Beyond the cyclone in my belly and my knees turning to jelly, the new classroom didn’t seem so bad. By the time my family and I had moved to the “big city” of Little Rock, AR, from the neighboring sleepy city of Hot Springs, I’d lost count of how many eviction notices we’d narrowly escaped and how many classrooms my younger sister Reagan and I had left behind.
It was February 1988, and I was in the fourth grade, the new kid at Fair Park Elementary in central Little Rock. I was nervous, of course, because I was the new kid. And nobody wants to be the new kid. But unlike previous classroom situations, I wasn’t the only black face in the place. There, in Mrs. Charlotte James’ orderly room, I was surrounded by kids who looked as though they could have been my cousins—black and brown faces staring back at me sans the entitled icy glares I usually got from white kids in Hot Springs. Also, Mrs. James was black, as stately and no-nonsense with her pearls and round glasses as the Baptist church mothers who silenced me with a stern look whenever I was disruptive in the Lord’s house. She was my first black teacher, and I was “so excited” like the Pointer Sisters.
After taking my seat, Mrs. James passed out stapled Xerox’d packets of bios on black exemplars of history. She said to me as she handed me a packet that it was Black History Month. I had no idea what that was. None of the schools I had shuffled in and out of recognized Black History Month. On the walls in her class, next to crude art projects on the bulletin boards, were slick posters of African kings and queens. A large somber photo of Martin Luther King, Jr., whose face I recognized from a commemorative plate at my Aunt Geneva’s, hung high on the wall next to the large round clock.
Mrs. James then launched into a lecture about Harriet Tubman, the woman called “Moses” who led numerous slaves to freedom. My only recollection of slaves at that time was a conversation with my drunk father—well, it was more of an admonishment than an actual conversation. Slurring his words, his eyes ablaze, Daddy told me to “never be no slave,” to not let any white man “turn me into a slave.” I was six years old. What the hell was he talking about?
But as Mrs. James went on about slaves and freedom, I was able to connect something in what Daddy said to what Mrs. James taught—that I was a descendant of people who had survived more than 200 years of bondage and injustices I’d never know; that because they were, I am. I felt a sense of pride in that hard plastic seat that day unlike anything I’d felt before. I’d always had a natural curiosity about history, going back to my grandmother Big Mama’s house as I pelted her with questions about the “old days” and all the unsmiling faces long dead and gone in the sepia photos atop her console TV.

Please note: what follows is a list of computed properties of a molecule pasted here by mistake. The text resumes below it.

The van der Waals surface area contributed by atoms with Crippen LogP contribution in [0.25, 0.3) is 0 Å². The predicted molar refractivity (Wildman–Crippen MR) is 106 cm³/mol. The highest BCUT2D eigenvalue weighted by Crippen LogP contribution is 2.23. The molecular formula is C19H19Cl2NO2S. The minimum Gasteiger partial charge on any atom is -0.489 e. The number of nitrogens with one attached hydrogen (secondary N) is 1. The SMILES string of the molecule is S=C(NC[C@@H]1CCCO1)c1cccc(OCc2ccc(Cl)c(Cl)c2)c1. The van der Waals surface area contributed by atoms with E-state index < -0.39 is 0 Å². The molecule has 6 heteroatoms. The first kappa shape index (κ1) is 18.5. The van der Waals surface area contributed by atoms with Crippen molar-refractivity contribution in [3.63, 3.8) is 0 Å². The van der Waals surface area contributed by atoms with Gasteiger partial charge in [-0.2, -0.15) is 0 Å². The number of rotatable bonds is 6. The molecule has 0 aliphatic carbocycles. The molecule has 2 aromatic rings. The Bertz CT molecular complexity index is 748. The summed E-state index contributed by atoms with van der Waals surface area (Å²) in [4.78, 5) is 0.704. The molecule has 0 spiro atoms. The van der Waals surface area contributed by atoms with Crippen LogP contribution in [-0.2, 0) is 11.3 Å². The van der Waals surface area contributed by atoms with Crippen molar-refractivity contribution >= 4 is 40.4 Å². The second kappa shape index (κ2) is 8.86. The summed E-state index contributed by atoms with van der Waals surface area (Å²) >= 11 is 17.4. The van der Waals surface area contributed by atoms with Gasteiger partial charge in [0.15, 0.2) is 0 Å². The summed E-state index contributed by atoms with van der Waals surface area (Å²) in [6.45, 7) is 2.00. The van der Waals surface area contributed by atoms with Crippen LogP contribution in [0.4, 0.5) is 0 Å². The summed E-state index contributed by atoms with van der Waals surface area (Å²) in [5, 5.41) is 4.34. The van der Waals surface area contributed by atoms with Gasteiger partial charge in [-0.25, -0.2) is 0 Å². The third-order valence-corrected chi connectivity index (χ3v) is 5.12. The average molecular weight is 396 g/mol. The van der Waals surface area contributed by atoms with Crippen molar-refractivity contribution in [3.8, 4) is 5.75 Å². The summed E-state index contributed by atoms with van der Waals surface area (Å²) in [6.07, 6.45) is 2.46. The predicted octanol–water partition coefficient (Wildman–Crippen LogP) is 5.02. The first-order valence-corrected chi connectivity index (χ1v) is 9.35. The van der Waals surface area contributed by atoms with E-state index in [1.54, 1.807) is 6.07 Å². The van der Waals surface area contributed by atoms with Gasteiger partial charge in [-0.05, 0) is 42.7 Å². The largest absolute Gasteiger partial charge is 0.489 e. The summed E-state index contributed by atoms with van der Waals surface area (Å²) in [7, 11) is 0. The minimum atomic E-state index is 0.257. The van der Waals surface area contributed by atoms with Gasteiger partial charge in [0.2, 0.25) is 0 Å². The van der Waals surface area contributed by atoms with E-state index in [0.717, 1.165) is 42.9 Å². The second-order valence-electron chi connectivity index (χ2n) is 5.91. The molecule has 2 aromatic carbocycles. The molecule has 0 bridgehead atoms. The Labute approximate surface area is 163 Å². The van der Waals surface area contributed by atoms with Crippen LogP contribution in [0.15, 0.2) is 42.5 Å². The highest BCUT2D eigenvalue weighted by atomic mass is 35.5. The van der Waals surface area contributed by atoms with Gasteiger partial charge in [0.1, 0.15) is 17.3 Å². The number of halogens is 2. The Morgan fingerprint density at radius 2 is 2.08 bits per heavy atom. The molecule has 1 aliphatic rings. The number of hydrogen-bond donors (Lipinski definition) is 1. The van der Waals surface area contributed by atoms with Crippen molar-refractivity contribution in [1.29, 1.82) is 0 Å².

An isolated and lonely child, I found refuge in music and stories about another time and place. I soon spent weekends in the public library, reading all I could find about figures like James Weldon Johnson, Langston Hughes, James Baldwin, and many others whose significance registered more profoundly as I got older. In college, I minored in African American studies. My double major was journalism and creative writing. My directive was clear early on: To make a career contextualizing the lives of black folks, mostly in the arts.
My introduction to Black History Month on that overcast day in Mrs. James’ class sparked a lifelong interest in stories about blacks in America and beyond—not just retaining facts and dates about great people and events, but connecting the dots about how one thing segued into another. About how sociopolitical gains in one place often meant deep losses in another, usually for everyday working-class black folks like the ones I knew who drank too much and died too soon. History provides a road map for the present, leading us to enlightenment or on a direct path to a fresher hell. For me in the fourth grade, those streamlined bios of towering black exemplars validated my presence. I was no longer invisible.
But teachers like Mrs. James who took it upon herself to recognize Black History Month in her classroom are largely absent in public schools these days. Initiatives like No Child Left Behind are ironic in that many are, in fact, left behind in a sense—taught to regurgitate information for standardized tests with little to no engagement that nurtures critical thinking skills. Back when I was at Fair Park, which wasn’t that long ago, black parents who barely finished school instilled a deep respect in their children for the necessity of education. Teachers commanded and received respect. My educator friends in classrooms today tell me stories of blatant disrespect—students who cuss them out and threaten them with violence. It’s all routine.
The privitization of public education also means that kids who are black and poor like I was will more than likely get lost in the fray or ride the direct pipeline into the prison industrial complex. And with the recent confirmation of Betsy DeVos as secretary of education, a woman as qualified for the position as a three-legged dog, well, prospects for the American public education system don’t look so great.
I’m fortunate and so glad to have been a beneficiary of maverick teachers, a stern-faced black woman who knew the importance of affirming the self-worth of a roomful of black kids with lessons from Black History Month.
About the Author
Rashod Ollison (1977-2018) was an award-winning pop music critic and culture journalist. He was a staff critic and feature writer for the Dallas Morning News,Philadelphia Inquirer, Journal News (Westchester, New York), Baltimore Sun, and Virginian-Pilot. He also wrote a music column for Jet magazine. A native of Little Rock, Arkansas, Ollison lived in Virginia Beach.